Clinical brochures usually revolve around a specific trial and present an experimental treatment or medication. If you're making one, include the eligibility criteria, required procedures and their timeline, and describe potential outcomes. It's important to maintain a balance of actively recruiting participants and outlining the risks and ethical considerations involved in the research.
For examples, it's best to refer to official resources like the World Health Organization, the American Cancer Society, or other government bodies relevant to your trial's topic or location.
Brochures for Doctors
Medical brochures for healthcare professionals can highlight new learning courses and industry advancements through articles, case studies, and interviews with leading experts in the field. An interesting format to consider here is a newsletter: a professional bulletin with the latest news, upcoming conference announcements, seminars, and excerpts from larger materials. Most organizations send a digest like this each month, which gives them time to collect and prepare relevant content.
A doctor newsletter by Austin Medical Times.
Health Insurance Brochures
Insurance companies often create semi-medical content—for brochures that outline coverage options, benefits, costs, and enrollment conditions. The intent of such a document is not just to inform: it has to sell, too, or persuade potential customers and organizations to sign up. The content should be in-depth enough to describe the nuances of different plans, but not overly heavy on medical terms.
Insurance brokers may also make benefit guides to help HR specialists save time on administrative work. Here’s how a health insurance PDF-turned-flipbook targeting company employees could look like:
Catalogs for Medical Devices and Products
Healthcare catalogs sell medical devices, patient care and surgical supplies, tools, and equipment. The end customer for these kinds of brochures varies from patients and their caregivers to doctors and therapists, clinics and hospitals, medical retailers and distributors.
In healthcare and in any other industry, the product catalog format implies you'll be providing descriptions, specifications, pricing, and ordering options for each item. You can also merge a medical product catalog and a patient brochure. Check out the example below for inspiration. It’s a catalog that zooms in on a specific health condition, giving plenty of details on its prevention and treatment, all while natively promoting relevant antibiotics, supplies, and personal medical devices.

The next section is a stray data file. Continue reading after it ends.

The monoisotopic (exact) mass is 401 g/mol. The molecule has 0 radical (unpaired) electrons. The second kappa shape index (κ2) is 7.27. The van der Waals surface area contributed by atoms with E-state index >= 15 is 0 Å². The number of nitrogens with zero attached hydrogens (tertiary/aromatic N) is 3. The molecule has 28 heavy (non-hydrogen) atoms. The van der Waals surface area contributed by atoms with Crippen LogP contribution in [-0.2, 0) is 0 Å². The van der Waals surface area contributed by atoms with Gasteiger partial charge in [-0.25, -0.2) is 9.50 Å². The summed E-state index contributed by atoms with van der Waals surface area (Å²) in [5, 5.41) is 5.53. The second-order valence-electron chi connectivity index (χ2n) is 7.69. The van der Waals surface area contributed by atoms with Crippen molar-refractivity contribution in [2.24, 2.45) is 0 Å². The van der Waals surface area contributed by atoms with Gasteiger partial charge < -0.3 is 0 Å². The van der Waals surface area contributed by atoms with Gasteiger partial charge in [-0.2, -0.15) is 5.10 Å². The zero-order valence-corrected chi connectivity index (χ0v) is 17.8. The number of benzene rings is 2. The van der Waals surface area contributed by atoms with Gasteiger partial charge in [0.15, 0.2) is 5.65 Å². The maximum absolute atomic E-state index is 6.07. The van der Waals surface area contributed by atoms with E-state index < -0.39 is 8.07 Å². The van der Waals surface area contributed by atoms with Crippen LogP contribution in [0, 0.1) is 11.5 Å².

An excerpt from the Sepsis Resource Guide by McKesson.
Tips for Creating Effective Medical Brochures with FlippingBook
With the right flipbook software, your medical documents will have a wider reach and a higher impact. Ready to take the next step and create your own interactive brochure? Go for it:
- Already have a design? Great! You’ll need it in PDF format. If your brochure is a JPG or a PNG file, use an online converter. Once you have the PDF on hand, you can proceed by uploading it to FlippingBook—it will automatically become a flipbook.
- For those just starting out, use our general Canva brochure template—fill it out with your content and seamlessly proceed to turning it into a digital document with FlippingBook’s Canva integration.
And then, follow these simple tips to make your work stand out:
Tip 1. Design for your audience
The colors, fonts, and images can affect how readers perceive your brochure. For example, if a pediatric clinic is making a pamphlet for children, bright colors and goofy illustrations would be appropriate. But the same won’t work for a pharmaceutical company pitching a new drug to investors. Choose your branding elements wisely, or create several versions of the same content for different audiences.
Tip 2. Keep accessibility in mind
When creating medical brochures for patients, remember that some of them might be visually impaired. Stick to clear, easy-to-read fonts and introduce a table of contents if the document is several pages long. With FlippingBook, your flipbook can also be accompanied by an accessible PDF suitable for screen readers.
Tip 3. Give interactivity a go
If you refer to research findings or clinical data in your document, consider using visuals, such as diagrams, charts, or infographics. Videos and GIFs can help distill complex medical subjects or turn cumbersome paragraphs into clear step-by-step instructions. These interactive elements will also set your flipbooks apart from static PDFs.
Tip 4. Add a touch of marketing
For brochures related to clinical trials or professional medical courses, consider adding a lead generation form to collect contact information directly from the flipbook. The form is completely customizable, and you can allow readers to skip it if you don’t want to put too much pressure on your audience.
Tip 5. Choose the right sharing option
Distribute your medical brochure: embed it into one of your website pages, include it as a preview image in a newsletter or on social media, or simply send the direct link to a patient or a client. You’ll also be able to track statistics for insights about your audience and their preferences.
Looking for an eco-friendly printing alternative? Try a QR code: you can generate one for your flipbook and place it on a sticker in the waiting room. Patients will appreciate something to pass the time, and you will cut down on printing costs.
In the healthcare industry, precision and accuracy are paramount. So access to up-to-date and well-structured information—through medical brochures and flipbooks—can make all the difference in ensuring patient safety and positive health outcomes. Hopefully, the healthcare brochure examples listed in this article will aid you in creating your next medical document.
Sofia is a staff content marketer at FlippingBook. She enjoys writing about online tools, marketing trends, and business strategies, and is inspired by the magic new world of AI.